We do not see the shadow directly. If we did it would no longer
be shadow. Instead, we get symptoms of misery, guilt or anxiety.
Seeing only the symptoms, we struggle against them instead of the
shadow. For example: you have just met a bearded man. Beards unsettle
you because you fear they may hide a sneer. You feel he must be
untrustworthy. He feels your attack, needs more space (which is
why he has a beard) and judges you as pushy which is his shadow
projection. Now you feel pushed while he feels untrusted. Instead
of friendship two shadows spar with one another.
As there is so much stuff in our cellar we relate mainly through
projections. Shadow projections are most clearly seen when put onto
the same sex. This does not mean that a mans shadow cannot
be projected onto a woman, but that the essence of his shadow will
usually have a more masculine quality to it. In contrast, the essence
of projections from the anima and the soul will be against people
of the opposite sex. In bed or at work, we will be projecting simultaneously
onto one another in endless reflections. The dance of relationship
is structured and predictable: it may be exciting at first but readily
becomes deadly after a while. Close relationships pose exquisite
opportunities for working on the shadow, as does anyone who provokes
you or is hard to get on with.
There is a compelling danger: the personal shadow hooks onto other
disowned and instinctual material which adds their power onto the
projection. Maliciousness may be in shadow. An occasion comes up
when we cannot help a friend and, instead of simply stating the
truth and showing care about his predicament, we burst into anger,
blame him for even asking and throw the pot at him. Malice has climbed
out of the shadow accompanied by a bodyguard of apocalyptic forces
that turn a simple no into a firestorm.
Jung wrote, "a man may recognize the relative evil of his
nature, but it is a rare and shattering experience to gaze into
the face of absolute evil". It is very scary when a shadow
dredges up instinctual absolutes. We will remember what we have
done and said, but we are left guilty that we had no control over
ourselves. Mob rule, pub brawls, fire bombing are all jungle energies
let loose when the shadow opens the door.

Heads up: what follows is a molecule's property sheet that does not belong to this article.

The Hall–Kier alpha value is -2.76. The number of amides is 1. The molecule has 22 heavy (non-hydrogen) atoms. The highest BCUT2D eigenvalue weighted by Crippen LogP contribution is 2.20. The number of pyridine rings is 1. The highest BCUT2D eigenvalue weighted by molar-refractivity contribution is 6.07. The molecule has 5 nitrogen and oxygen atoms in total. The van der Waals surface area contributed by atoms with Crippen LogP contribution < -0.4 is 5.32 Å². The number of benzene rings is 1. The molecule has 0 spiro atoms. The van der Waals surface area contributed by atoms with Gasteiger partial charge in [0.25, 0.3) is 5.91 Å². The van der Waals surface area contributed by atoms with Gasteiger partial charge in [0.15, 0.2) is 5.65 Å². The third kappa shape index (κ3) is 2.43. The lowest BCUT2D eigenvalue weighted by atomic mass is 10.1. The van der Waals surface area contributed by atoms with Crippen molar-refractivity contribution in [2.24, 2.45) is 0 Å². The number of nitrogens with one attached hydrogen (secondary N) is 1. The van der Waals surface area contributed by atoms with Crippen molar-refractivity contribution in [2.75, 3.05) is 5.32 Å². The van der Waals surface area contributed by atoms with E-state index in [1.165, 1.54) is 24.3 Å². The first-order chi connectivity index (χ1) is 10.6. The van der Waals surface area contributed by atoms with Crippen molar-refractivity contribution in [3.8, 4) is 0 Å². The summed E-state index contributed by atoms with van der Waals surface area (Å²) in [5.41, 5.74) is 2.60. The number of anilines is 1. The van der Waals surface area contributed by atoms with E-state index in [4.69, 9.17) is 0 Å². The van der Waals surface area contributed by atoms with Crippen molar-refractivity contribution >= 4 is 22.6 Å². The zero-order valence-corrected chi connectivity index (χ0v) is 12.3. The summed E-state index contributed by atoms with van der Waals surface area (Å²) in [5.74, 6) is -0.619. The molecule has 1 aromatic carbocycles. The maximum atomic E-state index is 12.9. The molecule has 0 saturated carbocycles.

"That we can destroy the world, shows how much divine power
has come into mans hands. The human being who is drawing his
shadow off others is doing the most significant political work.
The problem is not the hydrogen bomb, but the psyche of man that
manifested it." Laurens van der Post
It is not comfortable to take personal responsibility for the actions
of the military. You may have opposed the bomb for years, yet can
there be something inside you that yearned for it? Do we share a
tribal shadow from the Christian denial of evil, expressed in the
porn industry, in films where Clint Eastwood comes as avenging messiah
and so on? We all carry societys shadows and, whether we like
it or not, will induct its energies into others. The best we can
each do is to bring our share out of the dark. Violence will not
stop until a significant proportion of us have done so. As my grandfather
wrote in our family bible, quoting William Shakespeare, "This
above all - to thine own self be true; and it must follow, as the
night the day, thou canst not then be false to any man".
There is no choice, neither personally nor for humanity as a whole:
the shadow has to be faced. If we do not it will confront us outside
as projection. It is a huge and terrifying monster, for what we
hide creates the world around us - both personally and nationally.
As Elizabeth Kubler-Ross wrote: "You cant become Mother
Theresa if you do not have the courage to look at your Hitler and
get rid of him. After that, you can become the person that God created.
You will then have anything you need, not what you want - thank
God". When we are able to own all the good and all the bad
in us in every moment we can be true and authentic.